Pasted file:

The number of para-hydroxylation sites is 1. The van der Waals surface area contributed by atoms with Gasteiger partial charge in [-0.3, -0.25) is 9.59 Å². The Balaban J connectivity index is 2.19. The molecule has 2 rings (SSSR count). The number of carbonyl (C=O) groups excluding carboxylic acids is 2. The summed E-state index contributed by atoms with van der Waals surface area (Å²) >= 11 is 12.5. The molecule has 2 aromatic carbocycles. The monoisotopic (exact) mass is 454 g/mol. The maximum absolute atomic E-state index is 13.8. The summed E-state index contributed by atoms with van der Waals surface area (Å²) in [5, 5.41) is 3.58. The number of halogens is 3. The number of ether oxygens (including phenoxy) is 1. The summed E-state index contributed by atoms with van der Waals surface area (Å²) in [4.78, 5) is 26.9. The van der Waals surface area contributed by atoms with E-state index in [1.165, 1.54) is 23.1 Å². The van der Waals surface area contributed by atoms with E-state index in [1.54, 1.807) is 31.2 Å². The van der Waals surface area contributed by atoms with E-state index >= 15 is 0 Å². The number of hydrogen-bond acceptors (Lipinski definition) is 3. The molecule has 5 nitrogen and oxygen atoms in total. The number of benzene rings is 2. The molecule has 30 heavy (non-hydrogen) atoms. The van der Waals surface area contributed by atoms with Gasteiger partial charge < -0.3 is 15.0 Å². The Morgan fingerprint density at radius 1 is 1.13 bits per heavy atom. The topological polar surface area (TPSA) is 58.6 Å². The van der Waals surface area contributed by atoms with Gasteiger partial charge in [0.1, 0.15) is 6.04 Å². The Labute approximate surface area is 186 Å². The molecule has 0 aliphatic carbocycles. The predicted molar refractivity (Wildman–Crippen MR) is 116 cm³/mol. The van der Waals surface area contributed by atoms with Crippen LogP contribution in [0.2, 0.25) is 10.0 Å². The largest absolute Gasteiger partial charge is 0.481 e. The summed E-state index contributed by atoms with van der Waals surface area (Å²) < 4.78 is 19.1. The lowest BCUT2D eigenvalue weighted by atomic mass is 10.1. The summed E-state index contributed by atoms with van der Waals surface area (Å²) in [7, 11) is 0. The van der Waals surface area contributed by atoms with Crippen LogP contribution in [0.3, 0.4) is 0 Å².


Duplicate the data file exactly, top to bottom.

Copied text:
The number of para-hydroxylation sites is 1. The van der Waals surface area contributed by atoms with Gasteiger partial charge in [-0.3, -0.25) is 9.59 Å². The Balaban J connectivity index is 2.19. The molecule has 2 rings (SSSR count). The number of carbonyl (C=O) groups excluding carboxylic acids is 2. The summed E-state index contributed by atoms with van der Waals surface area (Å²) >= 11 is 12.5. The molecule has 2 aromatic carbocycles. The monoisotopic (exact) mass is 454 g/mol. The maximum absolute atomic E-state index is 13.8. The summed E-state index contributed by atoms with van der Waals surface area (Å²) in [5, 5.41) is 3.58. The number of halogens is 3. The number of ether oxygens (including phenoxy) is 1. The summed E-state index contributed by atoms with van der Waals surface area (Å²) in [4.78, 5) is 26.9. The van der Waals surface area contributed by atoms with E-state index in [1.165, 1.54) is 23.1 Å². The van der Waals surface area contributed by atoms with E-state index in [1.54, 1.807) is 31.2 Å². The van der Waals surface area contributed by atoms with E-state index >= 15 is 0 Å². The number of hydrogen-bond acceptors (Lipinski definition) is 3. The molecule has 5 nitrogen and oxygen atoms in total. The number of benzene rings is 2. The molecule has 30 heavy (non-hydrogen) atoms. The van der Waals surface area contributed by atoms with Gasteiger partial charge < -0.3 is 15.0 Å². The Morgan fingerprint density at radius 1 is 1.13 bits per heavy atom. The topological polar surface area (TPSA) is 58.6 Å². The van der Waals surface area contributed by atoms with Gasteiger partial charge in [0.1, 0.15) is 6.04 Å². The Labute approximate surface area is 186 Å². The molecule has 0 aliphatic carbocycles. The predicted molar refractivity (Wildman–Crippen MR) is 116 cm³/mol. The van der Waals surface area contributed by atoms with Crippen LogP contribution in [0.2, 0.25) is 10.0 Å². The largest absolute Gasteiger partial charge is 0.481 e. The summed E-state index contributed by atoms with van der Waals surface area (Å²) < 4.78 is 19.1. The lowest BCUT2D eigenvalue weighted by atomic mass is 10.1. The summed E-state index contributed by atoms with van der Waals surface area (Å²) in [7, 11) is 0. The van der Waals surface area contributed by atoms with Crippen LogP contribution in [0.3, 0.4) is 0 Å².